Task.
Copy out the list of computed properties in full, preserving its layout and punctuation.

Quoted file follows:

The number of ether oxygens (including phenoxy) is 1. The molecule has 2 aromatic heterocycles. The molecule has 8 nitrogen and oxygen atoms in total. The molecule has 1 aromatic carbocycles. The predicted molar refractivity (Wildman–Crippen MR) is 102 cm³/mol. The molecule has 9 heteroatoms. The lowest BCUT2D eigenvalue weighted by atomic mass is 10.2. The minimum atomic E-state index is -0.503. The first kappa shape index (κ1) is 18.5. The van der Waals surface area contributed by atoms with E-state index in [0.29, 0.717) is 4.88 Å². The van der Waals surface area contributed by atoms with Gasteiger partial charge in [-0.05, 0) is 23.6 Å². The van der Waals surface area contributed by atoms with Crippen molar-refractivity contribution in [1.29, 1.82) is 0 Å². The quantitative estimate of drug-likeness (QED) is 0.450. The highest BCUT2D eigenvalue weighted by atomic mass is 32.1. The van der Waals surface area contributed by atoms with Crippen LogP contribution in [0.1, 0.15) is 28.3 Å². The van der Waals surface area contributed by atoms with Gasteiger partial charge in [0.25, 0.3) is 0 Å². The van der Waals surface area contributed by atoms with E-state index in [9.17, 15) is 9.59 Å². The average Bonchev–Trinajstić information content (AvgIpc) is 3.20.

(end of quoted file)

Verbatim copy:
The number of ether oxygens (including phenoxy) is 1. The molecule has 2 aromatic heterocycles. The molecule has 8 nitrogen and oxygen atoms in total. The molecule has 1 aromatic carbocycles. The predicted molar refractivity (Wildman–Crippen MR) is 102 cm³/mol. The molecule has 9 heteroatoms. The lowest BCUT2D eigenvalue weighted by atomic mass is 10.2. The minimum atomic E-state index is -0.503. The first kappa shape index (κ1) is 18.5. The van der Waals surface area contributed by atoms with E-state index in [0.29, 0.717) is 4.88 Å². The van der Waals surface area contributed by atoms with Gasteiger partial charge in [-0.05, 0) is 23.6 Å². The van der Waals surface area contributed by atoms with Crippen molar-refractivity contribution in [1.29, 1.82) is 0 Å². The quantitative estimate of drug-likeness (QED) is 0.450. The highest BCUT2D eigenvalue weighted by atomic mass is 32.1. The van der Waals surface area contributed by atoms with Crippen LogP contribution in [0.1, 0.15) is 28.3 Å². The van der Waals surface area contributed by atoms with Gasteiger partial charge in [0.25, 0.3) is 0 Å². The van der Waals surface area contributed by atoms with E-state index in [9.17, 15) is 9.59 Å². The average Bonchev–Trinajstić information content (AvgIpc) is 3.20.